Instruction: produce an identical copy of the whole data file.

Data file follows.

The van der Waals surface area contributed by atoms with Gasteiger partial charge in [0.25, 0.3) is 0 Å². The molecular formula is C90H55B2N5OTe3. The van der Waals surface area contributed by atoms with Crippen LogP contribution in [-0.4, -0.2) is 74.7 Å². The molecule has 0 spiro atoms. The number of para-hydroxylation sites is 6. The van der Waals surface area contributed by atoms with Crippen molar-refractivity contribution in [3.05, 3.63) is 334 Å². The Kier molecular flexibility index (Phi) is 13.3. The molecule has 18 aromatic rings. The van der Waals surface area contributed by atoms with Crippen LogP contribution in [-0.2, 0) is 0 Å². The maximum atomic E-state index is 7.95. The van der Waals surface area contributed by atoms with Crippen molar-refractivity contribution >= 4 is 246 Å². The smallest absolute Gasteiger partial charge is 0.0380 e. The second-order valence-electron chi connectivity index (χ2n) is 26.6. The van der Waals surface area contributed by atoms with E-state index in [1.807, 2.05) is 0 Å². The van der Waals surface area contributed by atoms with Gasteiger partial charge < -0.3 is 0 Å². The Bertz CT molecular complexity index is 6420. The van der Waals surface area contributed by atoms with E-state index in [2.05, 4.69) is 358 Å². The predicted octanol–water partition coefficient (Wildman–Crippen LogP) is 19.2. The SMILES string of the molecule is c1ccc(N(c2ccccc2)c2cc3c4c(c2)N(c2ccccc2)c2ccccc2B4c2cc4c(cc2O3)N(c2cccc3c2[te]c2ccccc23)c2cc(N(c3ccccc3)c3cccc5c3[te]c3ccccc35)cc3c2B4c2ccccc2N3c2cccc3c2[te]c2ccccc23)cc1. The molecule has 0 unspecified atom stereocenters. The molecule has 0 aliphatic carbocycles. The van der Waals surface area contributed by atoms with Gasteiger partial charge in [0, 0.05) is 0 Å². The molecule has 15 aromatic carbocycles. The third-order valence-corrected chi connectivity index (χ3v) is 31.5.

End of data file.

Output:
The van der Waals surface area contributed by atoms with Gasteiger partial charge in [0.25, 0.3) is 0 Å². The molecular formula is C90H55B2N5OTe3. The van der Waals surface area contributed by atoms with Crippen LogP contribution in [-0.4, -0.2) is 74.7 Å². The molecule has 0 spiro atoms. The number of para-hydroxylation sites is 6. The van der Waals surface area contributed by atoms with Crippen molar-refractivity contribution in [3.05, 3.63) is 334 Å². The Kier molecular flexibility index (Phi) is 13.3. The molecule has 18 aromatic rings. The van der Waals surface area contributed by atoms with Crippen LogP contribution in [-0.2, 0) is 0 Å². The maximum atomic E-state index is 7.95. The van der Waals surface area contributed by atoms with Crippen molar-refractivity contribution >= 4 is 246 Å². The smallest absolute Gasteiger partial charge is 0.0380 e. The second-order valence-electron chi connectivity index (χ2n) is 26.6. The van der Waals surface area contributed by atoms with E-state index in [1.807, 2.05) is 0 Å². The van der Waals surface area contributed by atoms with Gasteiger partial charge < -0.3 is 0 Å². The Bertz CT molecular complexity index is 6420. The van der Waals surface area contributed by atoms with E-state index in [2.05, 4.69) is 358 Å². The predicted octanol–water partition coefficient (Wildman–Crippen LogP) is 19.2. The SMILES string of the molecule is c1ccc(N(c2ccccc2)c2cc3c4c(c2)N(c2ccccc2)c2ccccc2B4c2cc4c(cc2O3)N(c2cccc3c2[te]c2ccccc23)c2cc(N(c3ccccc3)c3cccc5c3[te]c3ccccc35)cc3c2B4c2ccccc2N3c2cccc3c2[te]c2ccccc23)cc1. The molecule has 0 unspecified atom stereocenters. The molecule has 0 aliphatic carbocycles. The van der Waals surface area contributed by atoms with Gasteiger partial charge in [0, 0.05) is 0 Å². The molecule has 15 aromatic carbocycles. The third-order valence-corrected chi connectivity index (χ3v) is 31.5.